A Low Profile In The Pacific Rim

Go quietly. That's the message U.S. President Clinton should take with him as he prepares to jet off to Osaka, Japan, to join 13 other Pacific Rim heads of state for this year's meeting of the Asia-Pacific Economic Cooperation (APEC) forum. This is a critical meeting, with APEC about to prepare a formal program to dismantle trade barriers by the year 2020. Any heavy-handed efforts to break open politically sensitive markets can only backfire on the U.S.

The truth is, APEC is split between North Asia and Southeast Asia on the issue of free trade. Japan, Korea, and China all want to keep agriculture, primarily rice, protected and off-limits in the negotiations. Thailand, Indonesia, the Philippines, and other Association of South East Asian (ASEAN) countries that are big rice exporters want these markets open. Just on trade interests alone, the U.S., as a significant rice and agricultural goods exporter, should side with the ASEAN countries. As the most open of all Pacific Rim countries, it should push for free trade on principle as well.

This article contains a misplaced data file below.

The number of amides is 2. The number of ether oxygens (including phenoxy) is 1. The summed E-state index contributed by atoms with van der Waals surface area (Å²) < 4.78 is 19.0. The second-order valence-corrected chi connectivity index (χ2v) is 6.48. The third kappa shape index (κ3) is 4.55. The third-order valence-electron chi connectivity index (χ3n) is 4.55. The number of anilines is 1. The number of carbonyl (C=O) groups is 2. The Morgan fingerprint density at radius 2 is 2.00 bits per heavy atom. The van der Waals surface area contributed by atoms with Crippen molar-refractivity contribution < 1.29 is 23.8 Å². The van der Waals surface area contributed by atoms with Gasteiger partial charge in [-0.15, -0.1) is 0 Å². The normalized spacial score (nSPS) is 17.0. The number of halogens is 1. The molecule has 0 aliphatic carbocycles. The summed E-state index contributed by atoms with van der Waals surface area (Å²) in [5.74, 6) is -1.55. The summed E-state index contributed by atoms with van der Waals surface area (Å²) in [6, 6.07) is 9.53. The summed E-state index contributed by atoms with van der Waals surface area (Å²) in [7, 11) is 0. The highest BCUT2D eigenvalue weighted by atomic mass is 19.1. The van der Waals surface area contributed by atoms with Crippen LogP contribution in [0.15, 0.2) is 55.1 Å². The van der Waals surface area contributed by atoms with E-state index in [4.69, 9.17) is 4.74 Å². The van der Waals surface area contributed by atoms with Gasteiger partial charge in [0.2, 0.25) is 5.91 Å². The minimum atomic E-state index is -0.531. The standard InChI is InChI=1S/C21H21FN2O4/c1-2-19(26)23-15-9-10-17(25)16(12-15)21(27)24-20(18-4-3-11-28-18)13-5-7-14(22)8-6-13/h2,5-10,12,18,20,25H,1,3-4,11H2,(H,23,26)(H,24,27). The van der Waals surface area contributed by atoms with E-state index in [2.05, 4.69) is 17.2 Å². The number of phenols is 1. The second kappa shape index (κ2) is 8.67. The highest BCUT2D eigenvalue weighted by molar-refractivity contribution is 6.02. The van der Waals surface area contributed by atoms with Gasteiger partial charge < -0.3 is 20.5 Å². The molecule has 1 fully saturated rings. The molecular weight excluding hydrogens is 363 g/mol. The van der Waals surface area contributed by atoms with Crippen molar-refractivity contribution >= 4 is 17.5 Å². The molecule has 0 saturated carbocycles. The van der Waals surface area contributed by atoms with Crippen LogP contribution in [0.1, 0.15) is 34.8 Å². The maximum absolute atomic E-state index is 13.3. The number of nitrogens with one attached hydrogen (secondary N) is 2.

But more is at stake than rice. APEC is opening its markets quickly, without formal agreements. Tariffs are falling, the financial sectors are being liberalized, and telecom and power monopolies are being opened to local and foreign investors.

It is unfortunate that Japan, with the second-largest industrial economy in the world, refuses to take the lead in promoting free trade in Asia. But that doesn't mean that the U.S. should then take a public role in banging heads. It is better for Clinton to side quietly with ASEAN countries in their efforts to export more to Japan, Korea, and China. It is better to keep the focus on opening markets much more important to U.S. industry--autos, insurance, high-tech gear, banking, capital goods, communications equipment, etc. It is in these areas that reciprocity should be requested and granted.

Before it's here, it's on the Bloomberg Terminal.